Life in the open sea

South Downs, Managing our downland landscape South Downs Managing our downland landscape
A stormy sea

The ocean is a place of mystery and wonder, underneath the seemingly lifeless waters nature finds a home.

Dark clouds and sun shine on the sea
Dark clouds and sun shine on the sea
Dark clouds and sun shine on the sea

The sea, beautiful and daunting is the largest habitat on the planet. Amongst the busy shipping lanes of the English Channel it might look empty with just the odd sea bird. But the shallow seas of the Beachy Head Marine Conservation Zone offer a haven for life. From the humble oyster to the fascinating and strange sea horse, life thrives here. 

Oyster shells on the beach
Oyster shells on the beach
Oyster shells on the beach

All can seem calm and tranquil on a sunny day but wild storms stir the sea up. Sometimes these bring with them goose barnacles from their tropical homes on flotsam washed up on the beach.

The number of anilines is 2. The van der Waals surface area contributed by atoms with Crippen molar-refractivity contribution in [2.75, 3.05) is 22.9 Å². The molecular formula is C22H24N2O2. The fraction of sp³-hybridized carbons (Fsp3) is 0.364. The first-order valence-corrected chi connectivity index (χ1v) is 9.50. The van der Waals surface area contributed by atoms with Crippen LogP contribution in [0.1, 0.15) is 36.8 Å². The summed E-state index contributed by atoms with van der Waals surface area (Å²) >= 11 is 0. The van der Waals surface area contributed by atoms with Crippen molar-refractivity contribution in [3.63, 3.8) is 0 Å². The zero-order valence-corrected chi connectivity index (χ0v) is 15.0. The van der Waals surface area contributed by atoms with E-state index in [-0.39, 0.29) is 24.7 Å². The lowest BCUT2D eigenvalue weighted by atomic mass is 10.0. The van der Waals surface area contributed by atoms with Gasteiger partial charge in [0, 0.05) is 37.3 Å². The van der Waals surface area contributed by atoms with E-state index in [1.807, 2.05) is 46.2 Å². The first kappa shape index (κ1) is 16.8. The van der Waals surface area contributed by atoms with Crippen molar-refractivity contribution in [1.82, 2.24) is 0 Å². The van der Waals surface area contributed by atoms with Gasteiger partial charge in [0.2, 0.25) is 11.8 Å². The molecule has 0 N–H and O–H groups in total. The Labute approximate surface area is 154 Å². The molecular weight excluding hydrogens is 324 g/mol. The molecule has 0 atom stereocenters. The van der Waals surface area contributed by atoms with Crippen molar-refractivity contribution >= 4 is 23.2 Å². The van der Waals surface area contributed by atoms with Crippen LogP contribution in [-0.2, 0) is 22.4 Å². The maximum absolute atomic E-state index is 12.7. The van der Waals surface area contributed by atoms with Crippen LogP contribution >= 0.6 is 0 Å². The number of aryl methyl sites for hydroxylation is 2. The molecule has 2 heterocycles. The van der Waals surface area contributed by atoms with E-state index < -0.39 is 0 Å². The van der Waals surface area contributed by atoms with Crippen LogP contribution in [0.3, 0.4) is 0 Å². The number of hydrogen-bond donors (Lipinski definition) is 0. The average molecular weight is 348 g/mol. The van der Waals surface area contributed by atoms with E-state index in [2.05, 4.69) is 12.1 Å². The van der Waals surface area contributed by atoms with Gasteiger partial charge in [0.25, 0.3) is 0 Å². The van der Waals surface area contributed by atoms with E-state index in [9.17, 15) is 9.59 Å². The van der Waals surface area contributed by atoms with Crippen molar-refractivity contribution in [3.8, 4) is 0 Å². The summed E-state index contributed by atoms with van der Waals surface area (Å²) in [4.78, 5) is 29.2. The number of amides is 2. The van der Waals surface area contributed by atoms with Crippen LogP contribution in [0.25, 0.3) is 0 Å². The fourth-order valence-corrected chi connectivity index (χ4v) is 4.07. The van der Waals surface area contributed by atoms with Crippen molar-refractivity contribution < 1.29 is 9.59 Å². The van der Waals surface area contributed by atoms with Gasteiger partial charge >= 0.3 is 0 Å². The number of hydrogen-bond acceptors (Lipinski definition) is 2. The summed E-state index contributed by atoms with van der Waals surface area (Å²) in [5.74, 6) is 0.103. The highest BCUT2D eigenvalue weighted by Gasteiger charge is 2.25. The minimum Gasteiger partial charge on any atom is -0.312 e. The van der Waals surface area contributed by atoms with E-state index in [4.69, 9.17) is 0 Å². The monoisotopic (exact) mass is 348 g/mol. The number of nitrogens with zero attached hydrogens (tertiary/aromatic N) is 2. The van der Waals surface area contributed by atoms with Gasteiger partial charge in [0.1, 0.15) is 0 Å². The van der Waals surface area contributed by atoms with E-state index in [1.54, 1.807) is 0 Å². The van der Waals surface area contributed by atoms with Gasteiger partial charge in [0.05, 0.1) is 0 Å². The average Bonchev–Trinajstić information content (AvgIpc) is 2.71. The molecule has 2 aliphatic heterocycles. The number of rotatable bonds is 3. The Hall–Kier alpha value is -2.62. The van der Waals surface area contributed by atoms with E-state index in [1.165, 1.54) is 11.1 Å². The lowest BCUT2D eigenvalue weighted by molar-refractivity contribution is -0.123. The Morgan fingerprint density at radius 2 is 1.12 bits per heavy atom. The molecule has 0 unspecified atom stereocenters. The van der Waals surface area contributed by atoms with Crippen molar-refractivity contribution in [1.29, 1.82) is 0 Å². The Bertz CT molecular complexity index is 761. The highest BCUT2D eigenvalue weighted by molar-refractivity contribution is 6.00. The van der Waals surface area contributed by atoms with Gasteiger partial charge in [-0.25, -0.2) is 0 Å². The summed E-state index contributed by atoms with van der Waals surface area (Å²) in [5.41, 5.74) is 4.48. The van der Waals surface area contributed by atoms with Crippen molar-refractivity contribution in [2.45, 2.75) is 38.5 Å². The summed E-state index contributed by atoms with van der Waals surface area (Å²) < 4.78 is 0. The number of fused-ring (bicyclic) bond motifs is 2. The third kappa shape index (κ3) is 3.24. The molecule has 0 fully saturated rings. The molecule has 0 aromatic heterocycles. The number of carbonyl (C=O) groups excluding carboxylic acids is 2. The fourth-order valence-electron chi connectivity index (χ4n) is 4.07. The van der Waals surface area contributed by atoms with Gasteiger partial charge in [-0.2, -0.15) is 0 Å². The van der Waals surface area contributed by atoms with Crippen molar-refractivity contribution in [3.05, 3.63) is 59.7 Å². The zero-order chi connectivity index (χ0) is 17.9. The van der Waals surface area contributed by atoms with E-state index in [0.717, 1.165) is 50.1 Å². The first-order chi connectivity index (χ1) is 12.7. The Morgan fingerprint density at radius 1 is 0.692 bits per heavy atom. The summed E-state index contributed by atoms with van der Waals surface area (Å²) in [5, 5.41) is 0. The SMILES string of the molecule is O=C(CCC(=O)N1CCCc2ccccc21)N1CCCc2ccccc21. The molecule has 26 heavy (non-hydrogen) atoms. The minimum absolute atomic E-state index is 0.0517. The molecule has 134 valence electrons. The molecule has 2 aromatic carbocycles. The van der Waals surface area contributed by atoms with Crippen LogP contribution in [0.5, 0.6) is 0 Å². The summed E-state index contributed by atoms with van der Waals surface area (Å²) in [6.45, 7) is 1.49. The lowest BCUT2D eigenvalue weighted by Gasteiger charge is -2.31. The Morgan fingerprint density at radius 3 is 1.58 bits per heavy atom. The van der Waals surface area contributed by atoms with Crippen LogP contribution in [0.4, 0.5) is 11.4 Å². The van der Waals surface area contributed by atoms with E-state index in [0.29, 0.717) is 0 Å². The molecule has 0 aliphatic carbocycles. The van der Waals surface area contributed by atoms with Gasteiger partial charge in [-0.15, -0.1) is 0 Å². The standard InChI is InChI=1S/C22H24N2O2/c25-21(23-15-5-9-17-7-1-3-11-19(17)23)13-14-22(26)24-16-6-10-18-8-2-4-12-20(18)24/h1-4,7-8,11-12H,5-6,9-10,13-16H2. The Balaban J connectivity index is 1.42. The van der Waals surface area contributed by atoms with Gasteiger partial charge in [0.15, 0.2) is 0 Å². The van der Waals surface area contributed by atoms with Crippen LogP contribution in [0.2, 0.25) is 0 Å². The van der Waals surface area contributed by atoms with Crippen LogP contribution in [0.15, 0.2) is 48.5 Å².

The Weever fish is an aggressive predator feasting on other small fish and crustaceans. Its tactic is to bury itself under the sand awaiting their prey.  This brings them into contact with beach visitors because if trod on, they will inject a poison causing a sting.

Other signs of marine life can be found on the beach amongst the strand line. Look out for mermaids’ purses, really the empty egg cases of rays and skates, related to the sharks.

Mermaids purses on the beach
Mermaids purses on the beach
Mermaids purses on the beach

Occasionally marine mammals will be seen, pods of bottle nosed dolphins and Harbour porpoise most likely. Sometimes a curious common seal will feed over the wave cut platform at high tide. Rarely a bull grey seal will haul themselves up on the beach and attract attention from visitors.

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